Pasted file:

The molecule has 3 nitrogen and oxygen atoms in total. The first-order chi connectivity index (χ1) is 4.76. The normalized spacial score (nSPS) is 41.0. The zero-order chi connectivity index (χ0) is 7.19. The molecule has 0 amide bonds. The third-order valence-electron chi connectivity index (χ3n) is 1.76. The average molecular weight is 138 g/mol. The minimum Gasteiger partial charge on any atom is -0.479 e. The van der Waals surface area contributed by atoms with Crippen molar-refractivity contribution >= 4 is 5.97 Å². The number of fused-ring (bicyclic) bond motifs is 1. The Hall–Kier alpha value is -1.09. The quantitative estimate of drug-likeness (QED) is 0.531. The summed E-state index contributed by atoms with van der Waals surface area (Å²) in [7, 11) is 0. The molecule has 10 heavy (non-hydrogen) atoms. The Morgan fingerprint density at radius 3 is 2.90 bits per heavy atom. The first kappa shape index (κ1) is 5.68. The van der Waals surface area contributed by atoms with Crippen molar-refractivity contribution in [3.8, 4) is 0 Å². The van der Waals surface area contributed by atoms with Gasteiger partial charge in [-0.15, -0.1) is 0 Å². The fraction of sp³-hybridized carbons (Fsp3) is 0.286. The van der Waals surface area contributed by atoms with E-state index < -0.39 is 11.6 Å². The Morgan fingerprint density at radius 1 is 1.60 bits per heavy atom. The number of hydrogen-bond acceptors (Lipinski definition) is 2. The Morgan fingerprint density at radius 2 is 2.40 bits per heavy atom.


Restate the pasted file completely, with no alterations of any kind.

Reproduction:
The molecule has 3 nitrogen and oxygen atoms in total. The first-order chi connectivity index (χ1) is 4.76. The normalized spacial score (nSPS) is 41.0. The zero-order chi connectivity index (χ0) is 7.19. The molecule has 0 amide bonds. The third-order valence-electron chi connectivity index (χ3n) is 1.76. The average molecular weight is 138 g/mol. The minimum Gasteiger partial charge on any atom is -0.479 e. The van der Waals surface area contributed by atoms with Crippen molar-refractivity contribution >= 4 is 5.97 Å². The number of fused-ring (bicyclic) bond motifs is 1. The Hall–Kier alpha value is -1.09. The quantitative estimate of drug-likeness (QED) is 0.531. The summed E-state index contributed by atoms with van der Waals surface area (Å²) in [7, 11) is 0. The molecule has 10 heavy (non-hydrogen) atoms. The Morgan fingerprint density at radius 3 is 2.90 bits per heavy atom. The first kappa shape index (κ1) is 5.68. The van der Waals surface area contributed by atoms with Crippen molar-refractivity contribution in [3.8, 4) is 0 Å². The van der Waals surface area contributed by atoms with Gasteiger partial charge in [-0.15, -0.1) is 0 Å². The fraction of sp³-hybridized carbons (Fsp3) is 0.286. The van der Waals surface area contributed by atoms with E-state index < -0.39 is 11.6 Å². The Morgan fingerprint density at radius 1 is 1.60 bits per heavy atom. The number of hydrogen-bond acceptors (Lipinski definition) is 2. The Morgan fingerprint density at radius 2 is 2.40 bits per heavy atom.